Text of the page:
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The Effects of Coworker Heterogeneity on Firm-Level Output: Assessing the Impacts of Cultural and Language Diversity in the National Hockey League

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  • L H Kahane
  • N Longley
  • R Simmons

Abstract

We use a publicly available data set drawn from the professional sport industry to test for the impacts of coworker heterogeneity on firm performance. We focus particularly on the National Hockey League (NHL). NHL teams are truly global firms - they employ workers (players) from a variety of non-English-speaking countries, all of whom are integrated into a single work group (i.e. team). Players from different countries not only bring different languages and cultures, but also bring different playing styles - styles which must be effectively integrated into a cohesive playing unit. We use a panel data set that spans the seasons 2001-02 to 2007-08, and we control for a wide variety of variables that may affect a team's output. The question we pose is: all else equal, does the specific nationality mix on a team matter? In other words, for a given number of foreign players on a team, is it better to have all foreign players from a single country, or should teams attempt to employ foreign players from a variety of countries? Our results indicate that teams that are made up of mostly homogeneous European players appear to gain an advantage in team performance. Also, it appears that NHL teams perform better when their European players tend to come from the same country, rather than being spread across many European countries. We suggest that firms need to be cognizant of the way in which they diversify since the gains from diversity may be greatest when the foreign component of the workforce has, within itself, a higher degree of homogeneity.

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Bibliographic Info

Paper provided by Lancaster University Management School, Economics Department in its series Working Papers with number 599378.

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Date of creation: 2009
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Handle: RePEc:lan:wpaper:599378

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  1. Gianmarco I.P. Ottaviano & Giovanni Peri, 2004. "The Economic Value of Cultural Diversity: Evidence from US Cities," NBER Working Papers 10904, National Bureau of Economic Research, Inc.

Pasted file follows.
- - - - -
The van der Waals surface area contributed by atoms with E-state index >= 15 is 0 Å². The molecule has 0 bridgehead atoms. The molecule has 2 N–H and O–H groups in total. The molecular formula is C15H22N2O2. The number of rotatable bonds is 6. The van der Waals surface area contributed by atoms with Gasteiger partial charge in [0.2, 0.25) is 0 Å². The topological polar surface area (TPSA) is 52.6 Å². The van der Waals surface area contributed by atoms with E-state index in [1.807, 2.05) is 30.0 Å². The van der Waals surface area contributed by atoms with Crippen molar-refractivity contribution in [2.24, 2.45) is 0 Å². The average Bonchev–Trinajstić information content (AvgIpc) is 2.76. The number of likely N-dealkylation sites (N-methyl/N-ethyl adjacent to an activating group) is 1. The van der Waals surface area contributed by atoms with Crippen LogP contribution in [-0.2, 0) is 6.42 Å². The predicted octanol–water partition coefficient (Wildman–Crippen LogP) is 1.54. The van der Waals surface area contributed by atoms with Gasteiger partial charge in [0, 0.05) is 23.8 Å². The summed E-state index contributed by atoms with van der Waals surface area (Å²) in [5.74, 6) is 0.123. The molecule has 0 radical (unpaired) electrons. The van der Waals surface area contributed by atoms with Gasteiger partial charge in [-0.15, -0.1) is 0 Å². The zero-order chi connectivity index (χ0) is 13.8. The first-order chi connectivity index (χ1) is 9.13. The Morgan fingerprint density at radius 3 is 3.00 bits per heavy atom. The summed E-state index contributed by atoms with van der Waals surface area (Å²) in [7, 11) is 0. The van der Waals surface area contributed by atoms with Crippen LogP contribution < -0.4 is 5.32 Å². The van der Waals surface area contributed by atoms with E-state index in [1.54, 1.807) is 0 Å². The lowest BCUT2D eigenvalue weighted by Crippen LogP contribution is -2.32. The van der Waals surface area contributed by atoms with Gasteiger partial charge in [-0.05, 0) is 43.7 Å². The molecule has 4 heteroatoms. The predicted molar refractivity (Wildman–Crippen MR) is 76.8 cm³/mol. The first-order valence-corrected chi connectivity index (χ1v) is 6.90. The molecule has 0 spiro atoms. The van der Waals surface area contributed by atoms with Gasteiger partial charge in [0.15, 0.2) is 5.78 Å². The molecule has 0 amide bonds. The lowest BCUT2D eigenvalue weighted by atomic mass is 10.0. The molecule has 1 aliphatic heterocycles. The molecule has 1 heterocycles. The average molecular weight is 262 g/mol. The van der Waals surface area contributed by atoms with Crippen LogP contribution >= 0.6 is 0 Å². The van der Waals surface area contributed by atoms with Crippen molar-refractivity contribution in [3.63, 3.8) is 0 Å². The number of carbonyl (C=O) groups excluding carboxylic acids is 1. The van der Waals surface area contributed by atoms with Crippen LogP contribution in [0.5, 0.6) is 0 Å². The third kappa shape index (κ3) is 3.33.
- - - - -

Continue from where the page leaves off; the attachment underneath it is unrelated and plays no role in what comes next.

2. Dawson, Peter & Dobson, Stephen & Gerrard, Bill, 2000. "Estimating Coaching Efficiency in Professional Team Sports: Evidence from English Association Football," Scottish Journal of Political Economy, Scottish Economic Society, vol. 47(4), pages 399-421, September.
  3. Frederick Wiseman & Sangit Chatterjee, 2003. "Team payroll and team performance in major league baseball: 1985-2002," Economics Bulletin, AccessEcon, vol. 1(2), pages 1-10.
  4. repec:ebl:ecbull:v:1:y:2003:i:2:p:1-10 is not listed on IDEAS
  5. Zak, Thomas A & Huang, Cliff J & Siegfried, John J, 1979. "Production Efficiency: The Case of Professional Basketball," The Journal of Business, University of Chicago Press, vol. 52(3), pages 379-92, July.
  6. Leo Kahane, 2005. "Production Efficiency and Discriminatory Hiring Practices in the National Hockey League: A Stochastic Frontier Approach," Review of Industrial Organization, Springer, vol. 27(1), pages 47-71, 08.
  7. Stefan Szymanski, 2000. "A Market Test for Discrimination in the English Professional Soccer Leagues," Journal of Political Economy, University of Chicago Press, vol. 108(3), pages 590-603, June.
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Cited by:
  1. Michaela Trax & Stephan Brunow & Jens Suedekum, 2012. "Cultural diversity and plant‐level productivity," Norface Discussion Paper Series 2012029, Norface Research Programme on Migration, Department of Economics, University College London.
  2. Berger, Allen N. & Kick, Thomas & Schaeck, Klaus, 2012. "Executive board composition and bank risk taking," Discussion Papers 03/2012, Deutsche Bundesbank, Research Centre.
  3. Alex Bryson & Rafael Gomez & Kerry L. Papps, 2010. "Heterogeneous Worker Ability and Team-Based Production: Evidence from Major League Baseball, 1920-2009," CEP Discussion Papers dp1015, Centre for Economic Performance, LSE.

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